In response to a question about whether to adopt a cat from a No Kill shelter or one that kills, The New York Times’ ethicist—citing PETA, HSUS, and the ASPCA—tells its readers that, “I myself have concluded that it can be O.K. to kill creatures” and that No Kill is a “noble aspiration” at best, but more likely leads to “warehousing.” He then suggest that readers do more research.

It is an oxymoron for someone to claim the title “ethicist” and then embrace decidedly unethical behavior by saying it is ok to kill animals. It is also not very smart. Given that PETA has a history of stealing and killing healthy animals, rounding up young community cats to put them to death (and calling on cities and towns to do the same), of promising people it will find homes for animals only to put them to death within minutes, fighting shelter reforms, believing that all dogs labeled “pit bulls” in “shelters” should be put to death, defending even abusive shelters, and killing or causing to be killed upwards of 99% of all animals, why is an ethicist listening to them?

As to doing more research, physician heal thyself. Had the “ethicist” done some research, he would have discovered that No Kill is more than a “noble aspiration,” it’s a reality. And warehousing? When I ran an open admission No Kill shelter, our average length of stay was only 8 days, no animal ever celebrated an anniversary there, they were fed nutritious food, given excellent veterinary care, plenty of TLC, and while there, dogs were walked four times a day and cats got out of their enclosures at least two times per day. In other words, something cannot be impossible if it has already been achieved.

This is what he should have written:

Adopting from either a kill shelter or a No Kill shelter is good for animals because both can save a life. Adopting from a No Kill shelter can save a life because No Kill shelters not only keep animals out of kill shelters, they often pull animals off death row at kill shelters and find them homes instead.

Adoption from a kill shelter can save a life because it prevents an animal from dying at the hands of shelter employees who have refused to implement existing, life affirming alternatives to killing; alternatives that have already allowed many hundreds of progressive shelters across the nation to abandon a cruel, antiquated and anachronistic manner of “sheltering” (a euphemism if ever there was one) based on the deliberate and immoral taking of life.

After all, killing is an act of violence which denies to an animal both its birthright and that which they, like we humans, cherish above all else: their very lives. It is, therefore, patently unethical. And given that it is unethical to take a life, seizing the opportunity to aid in the prevention of such an outcome is the moral thing to do. Either way, you can’t go wrong.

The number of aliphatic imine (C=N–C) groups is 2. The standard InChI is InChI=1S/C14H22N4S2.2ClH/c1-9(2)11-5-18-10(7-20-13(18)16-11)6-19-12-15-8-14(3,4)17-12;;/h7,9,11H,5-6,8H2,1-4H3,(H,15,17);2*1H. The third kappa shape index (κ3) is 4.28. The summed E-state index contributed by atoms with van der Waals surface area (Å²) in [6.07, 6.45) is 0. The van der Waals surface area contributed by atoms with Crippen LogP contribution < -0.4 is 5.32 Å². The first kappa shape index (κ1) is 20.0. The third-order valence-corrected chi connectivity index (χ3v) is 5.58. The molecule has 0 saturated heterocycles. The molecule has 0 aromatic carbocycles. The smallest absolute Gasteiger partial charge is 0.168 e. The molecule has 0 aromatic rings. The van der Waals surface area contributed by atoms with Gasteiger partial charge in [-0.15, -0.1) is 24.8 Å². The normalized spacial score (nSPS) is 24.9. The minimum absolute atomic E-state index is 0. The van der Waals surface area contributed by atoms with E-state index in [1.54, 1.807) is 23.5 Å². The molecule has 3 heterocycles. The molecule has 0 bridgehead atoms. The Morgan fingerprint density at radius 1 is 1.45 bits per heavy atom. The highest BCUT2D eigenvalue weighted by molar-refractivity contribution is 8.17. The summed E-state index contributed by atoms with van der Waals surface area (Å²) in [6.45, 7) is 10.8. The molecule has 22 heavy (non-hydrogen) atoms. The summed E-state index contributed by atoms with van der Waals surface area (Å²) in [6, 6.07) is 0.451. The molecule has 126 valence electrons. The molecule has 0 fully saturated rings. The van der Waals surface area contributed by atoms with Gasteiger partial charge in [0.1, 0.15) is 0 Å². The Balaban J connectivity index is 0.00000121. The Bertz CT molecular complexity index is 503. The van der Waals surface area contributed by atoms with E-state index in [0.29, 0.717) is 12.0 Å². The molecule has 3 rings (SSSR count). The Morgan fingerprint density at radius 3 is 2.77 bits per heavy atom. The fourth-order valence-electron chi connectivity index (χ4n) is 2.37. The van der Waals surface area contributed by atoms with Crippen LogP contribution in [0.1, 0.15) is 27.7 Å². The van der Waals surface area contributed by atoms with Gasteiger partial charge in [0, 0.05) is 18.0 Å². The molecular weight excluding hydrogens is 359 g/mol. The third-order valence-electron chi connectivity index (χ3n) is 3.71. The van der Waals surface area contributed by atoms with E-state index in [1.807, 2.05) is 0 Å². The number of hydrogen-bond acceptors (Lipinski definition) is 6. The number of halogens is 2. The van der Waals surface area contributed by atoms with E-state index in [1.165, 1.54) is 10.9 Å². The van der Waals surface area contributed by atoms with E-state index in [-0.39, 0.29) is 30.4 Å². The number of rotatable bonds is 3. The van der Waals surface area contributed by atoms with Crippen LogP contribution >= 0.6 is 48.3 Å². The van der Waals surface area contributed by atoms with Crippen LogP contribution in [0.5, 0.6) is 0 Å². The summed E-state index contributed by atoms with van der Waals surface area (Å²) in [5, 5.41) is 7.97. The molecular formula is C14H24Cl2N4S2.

Where one CAN err when making a choice as to where to acquire a new best friend is to choose to buy, rather than adopt. With animals facing the possibility of death if they have had the grave misfortune of entering a shelter that has yet to embrace life-saving innovation, choosing not to save a life when the opportunity presents itself is morally problematic; especially when buying an animal can also mean supporting an industry based on cruelty, neglect and exploitation of animals: the puppy and kitten mill industries.

That would have been the ethical answer. Yet sadly, what reading prior columns written by the “ethicist” has taught me is that when the subject involves a non-human animal, he cannot be counted upon to deliver a verdict that is in keeping with universal moral principles—the rights to life, liberty, and the pursuit of happiness—or even scientific acknowledgment: that ‘we share biological histories and physiologies—DNA, eyes, muscles, nerves, neurons, hormones—with other animals and these lead to similar behaviors, thought processes, and emotions—even about death.’ Instead, he regurgitates the pervasive, and decidedly inadequate, attitudes toward non-human animals common to the era in which he lives.

The fact that PETA, HSUS and the ASPCA have long championed not only complacency with the needless atrocity of shelter killing, but in some cases, have aggressively promoted and even practiced it, says nothing about the righteousness or morality of that position. Rather, it is evidence of the corruption at those organizations which the No Kill movement itself was founded to combat.

Making public pronouncement about the No Kill “debate” by regurgitating antiquated and thoroughly disproven dogma perpetuated by those who are threatened by the paradigm shift that the No Kill movement represents is not to provide a deep or thought-provoking ethical insight. It is to perpetuate the most facile of falsehoods readily obvious to anyone capable of a simple Google search.

Badly done.

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